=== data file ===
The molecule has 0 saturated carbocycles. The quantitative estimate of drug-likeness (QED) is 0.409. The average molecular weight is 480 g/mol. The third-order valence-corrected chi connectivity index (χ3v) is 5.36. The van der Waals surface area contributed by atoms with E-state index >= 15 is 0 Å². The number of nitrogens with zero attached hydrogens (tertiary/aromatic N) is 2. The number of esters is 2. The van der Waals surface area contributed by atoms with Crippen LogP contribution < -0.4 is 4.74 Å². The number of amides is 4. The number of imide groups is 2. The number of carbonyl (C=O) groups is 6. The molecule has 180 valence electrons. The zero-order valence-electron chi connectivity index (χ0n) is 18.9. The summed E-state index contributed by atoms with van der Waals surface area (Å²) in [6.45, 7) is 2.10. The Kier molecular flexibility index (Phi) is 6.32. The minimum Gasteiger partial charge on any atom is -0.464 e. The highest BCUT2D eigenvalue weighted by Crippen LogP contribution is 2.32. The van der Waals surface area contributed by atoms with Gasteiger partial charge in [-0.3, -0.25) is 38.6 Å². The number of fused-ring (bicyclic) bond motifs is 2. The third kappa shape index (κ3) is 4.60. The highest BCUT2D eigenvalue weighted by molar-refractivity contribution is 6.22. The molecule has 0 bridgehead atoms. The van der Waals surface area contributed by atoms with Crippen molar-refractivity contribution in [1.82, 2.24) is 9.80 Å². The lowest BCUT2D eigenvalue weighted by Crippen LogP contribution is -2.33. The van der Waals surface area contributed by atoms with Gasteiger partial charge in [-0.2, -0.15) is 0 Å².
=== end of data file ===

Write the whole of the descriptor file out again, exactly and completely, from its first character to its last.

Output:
The molecule has 0 saturated carbocycles. The quantitative estimate of drug-likeness (QED) is 0.409. The average molecular weight is 480 g/mol. The third-order valence-corrected chi connectivity index (χ3v) is 5.36. The van der Waals surface area contributed by atoms with E-state index >= 15 is 0 Å². The number of nitrogens with zero attached hydrogens (tertiary/aromatic N) is 2. The number of esters is 2. The van der Waals surface area contributed by atoms with Crippen LogP contribution < -0.4 is 4.74 Å². The number of amides is 4. The number of imide groups is 2. The number of carbonyl (C=O) groups is 6. The molecule has 180 valence electrons. The zero-order valence-electron chi connectivity index (χ0n) is 18.9. The summed E-state index contributed by atoms with van der Waals surface area (Å²) in [6.45, 7) is 2.10. The Kier molecular flexibility index (Phi) is 6.32. The minimum Gasteiger partial charge on any atom is -0.464 e. The highest BCUT2D eigenvalue weighted by Crippen LogP contribution is 2.32. The van der Waals surface area contributed by atoms with Gasteiger partial charge in [-0.3, -0.25) is 38.6 Å². The number of fused-ring (bicyclic) bond motifs is 2. The third kappa shape index (κ3) is 4.60. The highest BCUT2D eigenvalue weighted by molar-refractivity contribution is 6.22. The molecule has 0 bridgehead atoms. The van der Waals surface area contributed by atoms with Crippen molar-refractivity contribution in [1.82, 2.24) is 9.80 Å². The lowest BCUT2D eigenvalue weighted by Crippen LogP contribution is -2.33. The van der Waals surface area contributed by atoms with Gasteiger partial charge in [-0.2, -0.15) is 0 Å².